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FNWI --- IMAPP Department of Astrophysics
Radboud University > Faculty of Science > Department of Astrophysics

This page describes the contents, setup and possible demos for the gravity well demo kit.

Setting up

The GW demo setup consists of:

  • a trampoline frame (9 large steel-tube components: 6 ring segments and 3 U-shaped supports, plus 6 smaller connecting pieces for attaching the supports to the ring)
  • 1 3x3m square of spandex (we also have 1 spare piece of fabric in the kit, same size)
  • 32 clamps for holding the fabric to the trampoline frame
  • 1 'skirt' that wraps around the perimeter and hangs to the floor to make it look nice (and to hide the clamps from inquisitive kids).
  • 1 orange bowling ball used as a massive central object.
  • 6 petanque/jeu-de-boules balls, also suitable for use as the massive central object.
  • Many marbles and golf balls to use for our moving particles.

The frame is the first thing to set up. This is most practical to do with at least 2 people, as the frame parts will tend to become unhinged again if you try it by yourself. So far it has been the most practical option to connect the 6 ring segments first, with the leg inserts pointing up (so, with the frame upside down). The leg pieces can then be inserted and the whole thing can be flipped to its standing configuration.

When you attach the fabric, first note the side of the fabric on which the seam sticks out: this side should be facing downward. The safest thing to do is to first connect 2 opposing sides of the square piece to 2 opposite points on the frame with clamps (1 clamp per side) while letting the fabric hang somewhat loose in the frame. At the ring, pull the fabric over and around the frame tubing and clamp it in place from below. Then, the next 2 points on the circumference of the frame can be used to clamp the fabric to. After this, the next 4 clamps can be connected in the spaces between the first 4 clamps and so on. With 32 clamps, the fabric is supported nice and evenly. When clamping the fabric to the frame, be sure to use only the 'front' bit of the clamps (the part covered in black rubber): that way the fabric will not get damaged so quickly. We found that if you let the clamps bite as deep as possible (i.e., when you have the red part biting into the fabric), the metal of the clamps easily tears holes in the fabric.

After the fabric has been clamped to the frame, it can be gradually stretched at each clamp position so as to get a surface that is taut. In the test setup at the department, we simply tested the tautness with the bowling ball until it no longer touched the ground when resting in the middle of the surface. When the fabric is in place with all clamps attached, all clamp handles should be pointing down (they are grabbing the fabric from below). This is done because then the skirt can nicely hide the clamps from view when attached around the outside.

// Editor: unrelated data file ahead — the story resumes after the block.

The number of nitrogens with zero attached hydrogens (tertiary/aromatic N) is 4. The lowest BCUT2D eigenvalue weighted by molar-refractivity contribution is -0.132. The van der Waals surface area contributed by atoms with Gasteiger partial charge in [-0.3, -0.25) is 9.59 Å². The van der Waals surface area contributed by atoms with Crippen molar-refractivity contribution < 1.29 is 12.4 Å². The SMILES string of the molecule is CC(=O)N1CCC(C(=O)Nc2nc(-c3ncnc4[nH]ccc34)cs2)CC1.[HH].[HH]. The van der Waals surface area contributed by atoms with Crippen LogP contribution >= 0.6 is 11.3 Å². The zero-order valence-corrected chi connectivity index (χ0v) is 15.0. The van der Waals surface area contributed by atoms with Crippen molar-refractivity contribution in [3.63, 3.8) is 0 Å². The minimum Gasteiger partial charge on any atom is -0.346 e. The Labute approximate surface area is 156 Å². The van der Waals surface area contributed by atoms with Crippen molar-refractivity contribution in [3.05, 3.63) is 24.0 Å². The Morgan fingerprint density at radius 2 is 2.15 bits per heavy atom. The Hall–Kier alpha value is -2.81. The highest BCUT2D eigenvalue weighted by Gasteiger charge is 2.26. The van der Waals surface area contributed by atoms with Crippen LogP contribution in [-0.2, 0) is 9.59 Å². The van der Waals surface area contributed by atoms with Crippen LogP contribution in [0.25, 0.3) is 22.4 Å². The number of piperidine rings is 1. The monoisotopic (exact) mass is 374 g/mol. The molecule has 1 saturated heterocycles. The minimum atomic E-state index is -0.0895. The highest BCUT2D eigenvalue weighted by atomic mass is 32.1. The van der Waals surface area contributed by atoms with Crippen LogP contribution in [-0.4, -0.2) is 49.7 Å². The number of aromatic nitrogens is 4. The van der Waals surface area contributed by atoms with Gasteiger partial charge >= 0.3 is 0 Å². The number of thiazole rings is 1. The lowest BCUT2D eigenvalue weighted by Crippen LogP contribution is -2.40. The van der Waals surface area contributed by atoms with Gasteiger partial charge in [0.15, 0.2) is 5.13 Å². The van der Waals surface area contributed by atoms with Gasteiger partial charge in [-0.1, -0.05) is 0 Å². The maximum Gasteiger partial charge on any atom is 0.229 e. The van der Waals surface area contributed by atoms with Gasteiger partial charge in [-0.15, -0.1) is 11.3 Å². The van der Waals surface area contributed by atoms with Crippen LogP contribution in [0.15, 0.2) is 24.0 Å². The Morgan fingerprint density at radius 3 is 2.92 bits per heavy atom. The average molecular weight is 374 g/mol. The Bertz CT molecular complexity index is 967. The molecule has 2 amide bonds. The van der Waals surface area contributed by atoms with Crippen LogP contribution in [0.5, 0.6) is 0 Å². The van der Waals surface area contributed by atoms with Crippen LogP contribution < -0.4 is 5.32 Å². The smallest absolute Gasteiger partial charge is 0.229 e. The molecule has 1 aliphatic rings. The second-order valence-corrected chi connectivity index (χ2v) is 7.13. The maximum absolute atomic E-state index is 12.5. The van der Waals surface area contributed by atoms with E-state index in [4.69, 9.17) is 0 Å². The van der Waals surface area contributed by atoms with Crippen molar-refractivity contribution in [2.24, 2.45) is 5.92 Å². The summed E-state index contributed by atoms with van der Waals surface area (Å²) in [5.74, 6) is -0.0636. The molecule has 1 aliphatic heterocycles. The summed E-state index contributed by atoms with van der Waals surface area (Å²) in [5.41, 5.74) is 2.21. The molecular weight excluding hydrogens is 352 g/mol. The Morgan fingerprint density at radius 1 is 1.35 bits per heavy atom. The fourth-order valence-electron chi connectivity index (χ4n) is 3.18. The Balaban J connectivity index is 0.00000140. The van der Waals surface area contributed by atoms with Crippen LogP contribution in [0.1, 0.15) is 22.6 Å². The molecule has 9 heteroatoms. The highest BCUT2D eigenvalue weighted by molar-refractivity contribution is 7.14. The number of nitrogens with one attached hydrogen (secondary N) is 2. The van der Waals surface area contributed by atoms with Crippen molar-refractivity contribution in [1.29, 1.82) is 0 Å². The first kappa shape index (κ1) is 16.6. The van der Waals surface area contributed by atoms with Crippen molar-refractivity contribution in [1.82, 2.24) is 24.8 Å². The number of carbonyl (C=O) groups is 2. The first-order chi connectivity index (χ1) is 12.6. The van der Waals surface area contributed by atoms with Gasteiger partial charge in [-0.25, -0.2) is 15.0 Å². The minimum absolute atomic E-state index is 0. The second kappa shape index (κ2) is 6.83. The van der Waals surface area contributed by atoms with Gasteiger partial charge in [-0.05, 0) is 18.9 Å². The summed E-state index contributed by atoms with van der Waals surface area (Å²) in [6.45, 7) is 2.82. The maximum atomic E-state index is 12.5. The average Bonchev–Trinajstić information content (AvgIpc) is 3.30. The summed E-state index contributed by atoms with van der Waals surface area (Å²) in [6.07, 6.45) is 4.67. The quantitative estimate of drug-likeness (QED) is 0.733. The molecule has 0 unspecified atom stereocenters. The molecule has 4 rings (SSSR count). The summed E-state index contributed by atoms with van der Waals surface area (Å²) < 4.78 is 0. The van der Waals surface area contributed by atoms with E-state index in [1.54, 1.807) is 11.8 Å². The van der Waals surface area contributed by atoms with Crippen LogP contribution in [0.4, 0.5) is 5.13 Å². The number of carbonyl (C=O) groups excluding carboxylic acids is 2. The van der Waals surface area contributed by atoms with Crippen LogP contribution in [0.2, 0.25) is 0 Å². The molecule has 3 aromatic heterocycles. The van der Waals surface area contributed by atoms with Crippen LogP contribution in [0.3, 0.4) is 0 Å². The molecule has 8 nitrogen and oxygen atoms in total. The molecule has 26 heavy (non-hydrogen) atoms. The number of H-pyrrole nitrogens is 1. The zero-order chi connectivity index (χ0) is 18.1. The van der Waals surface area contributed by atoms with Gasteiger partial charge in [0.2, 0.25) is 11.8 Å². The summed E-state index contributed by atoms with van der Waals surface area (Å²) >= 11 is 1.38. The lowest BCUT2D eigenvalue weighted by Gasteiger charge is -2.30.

Preparing for a demo

For most demonstrations, we first put the bowling ball or a petanque ('jeu de boules') ball in the middle. This should be done carefully, as the fabric (and the seam down the middle) is not infinitely strong! The bowling ball can be placed by holding the bowling ball, leaning over the surface towards the middle, and carefully lowering it onto the fabric to guide it down into its equilibrium position. Note that the bowling ball and the petanque balls should not be used as moving objects! This because they are so massive that they risk damaging the fabric when they roll around.

Possible demos to perform

  • Circular/elliptical/hyperbolic orbits: release the marbles/golf balls one by one with different orbital speeds. See how they follow a different orbit according to their imparted orbital velocity. This is analogous to the different classes of orbits that we see in nature (with the big difference that these orbits decay rather quickly, and that the pericenter of the elliptical orbits precesses a lot. Both of these effects occur in reality too, but at a much more subtle level and for different reasons).
  • Relation between orbital radius and orbital period: release numerous marbles over a short time interval, so that multiple marbles are orbiting at the same time. The ones closer to the bowling ball will orbit more quickly - not just because they have less distance to travel, but also because they move more quickly.
  • Tidal disruption: place multiple (~5 or more) marbles in one wide shared orbit by putting them in together at once. If done carefully, they will orbit while clumped together for a while, and will later separate as their orbit gets tighter. This is a nice approximate way to show tidal disruption: the 'gravity' of the marble group is no longer strong enough to keep the clump together against the different gravitational acceleration they feel.
  • Planet + moon around Sun (difficult!): put a golf ball and a marble in orbit together. If done right, the marble will orbit the golf ball for a while, while the golf ball itself will be orbiting the center.